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Un genovese a Nord-Est
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Discussion Starter · #14 ·
Yeah, tidy and clean, that's the fist thing you notice in Belarus, everything is incredibly tidy and clean, like in Switzerland! :D And then police and army people everywhere, at least in the capital. Surely you feel safe, I never felt in danger for a single moment (and it doesn't happen often in a 1,7mil people city!), but at the same time you feel a bit "oppressed" by all those police/army people expecially if you are one of the very few tourists walking around with a camera. Walking around Lukashenko's palace was quite a surrealistic experience, there was no car (very large streets there too, of course) and almost no people walking there, only armed people watching me! :D But I didn't take any picture, I still take care about my life! :)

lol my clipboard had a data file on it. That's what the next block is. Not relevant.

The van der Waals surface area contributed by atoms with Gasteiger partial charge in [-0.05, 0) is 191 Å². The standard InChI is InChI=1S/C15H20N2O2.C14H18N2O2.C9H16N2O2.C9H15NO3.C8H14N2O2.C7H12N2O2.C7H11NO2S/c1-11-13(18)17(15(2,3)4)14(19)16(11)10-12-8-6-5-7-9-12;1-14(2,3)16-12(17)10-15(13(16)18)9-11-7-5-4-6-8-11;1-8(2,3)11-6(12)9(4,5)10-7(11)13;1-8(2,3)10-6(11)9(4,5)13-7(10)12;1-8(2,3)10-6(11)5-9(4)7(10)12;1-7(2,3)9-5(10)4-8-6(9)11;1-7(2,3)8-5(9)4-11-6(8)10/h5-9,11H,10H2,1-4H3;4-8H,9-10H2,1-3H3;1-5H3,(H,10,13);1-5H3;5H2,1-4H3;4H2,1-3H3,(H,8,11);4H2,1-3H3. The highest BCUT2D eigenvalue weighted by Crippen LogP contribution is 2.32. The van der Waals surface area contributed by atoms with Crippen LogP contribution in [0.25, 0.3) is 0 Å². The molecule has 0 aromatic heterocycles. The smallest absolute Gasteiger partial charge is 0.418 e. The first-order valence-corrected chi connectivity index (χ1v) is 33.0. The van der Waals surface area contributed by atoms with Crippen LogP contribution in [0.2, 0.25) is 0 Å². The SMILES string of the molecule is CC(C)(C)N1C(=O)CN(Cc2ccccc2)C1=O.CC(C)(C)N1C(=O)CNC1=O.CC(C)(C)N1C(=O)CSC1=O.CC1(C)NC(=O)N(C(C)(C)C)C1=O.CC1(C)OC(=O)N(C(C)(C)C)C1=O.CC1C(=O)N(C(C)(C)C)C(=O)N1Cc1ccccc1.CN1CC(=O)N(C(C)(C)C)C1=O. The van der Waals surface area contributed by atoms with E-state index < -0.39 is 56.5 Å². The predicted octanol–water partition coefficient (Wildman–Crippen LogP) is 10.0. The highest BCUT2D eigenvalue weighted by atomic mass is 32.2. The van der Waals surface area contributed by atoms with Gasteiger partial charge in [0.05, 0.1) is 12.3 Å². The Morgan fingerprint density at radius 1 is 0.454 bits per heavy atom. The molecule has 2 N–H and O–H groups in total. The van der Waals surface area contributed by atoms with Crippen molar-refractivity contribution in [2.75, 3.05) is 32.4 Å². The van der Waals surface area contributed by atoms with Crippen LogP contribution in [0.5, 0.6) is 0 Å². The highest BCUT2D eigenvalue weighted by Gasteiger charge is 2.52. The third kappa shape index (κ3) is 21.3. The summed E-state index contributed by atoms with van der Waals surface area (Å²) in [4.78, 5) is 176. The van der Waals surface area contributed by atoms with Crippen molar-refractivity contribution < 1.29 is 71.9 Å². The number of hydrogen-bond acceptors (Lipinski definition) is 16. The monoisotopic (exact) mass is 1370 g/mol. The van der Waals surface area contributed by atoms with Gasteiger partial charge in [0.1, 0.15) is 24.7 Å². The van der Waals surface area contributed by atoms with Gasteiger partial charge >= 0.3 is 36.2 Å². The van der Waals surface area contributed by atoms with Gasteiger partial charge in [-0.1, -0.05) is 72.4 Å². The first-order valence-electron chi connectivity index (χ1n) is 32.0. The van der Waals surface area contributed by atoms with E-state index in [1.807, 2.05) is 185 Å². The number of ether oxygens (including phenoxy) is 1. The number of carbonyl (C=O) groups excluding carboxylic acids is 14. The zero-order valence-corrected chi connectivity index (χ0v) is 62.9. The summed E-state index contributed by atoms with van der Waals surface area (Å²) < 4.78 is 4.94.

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Yeah, tidy and clean, that's the fist thing you notice in Belarus, everything is incredibly tidy and clean, like in Switzerland! :D And then police and army people everywhere, at least in the capital. Surely you feel safe, I never felt in danger for a single moment (and it doesn't happen often in a 1,7mil people city!), but at the same time you feel a bit "oppressed" by all those police/army people expecially if you are one of the very few tourists walking around with a camera. Walking around Lukashenko's palace was quite a surrealistic experience, there was no car (very large streets there too, of course) and almost no people walking there, only armed people watching me! :D But I didn't take any picture, I still take care about my life! :)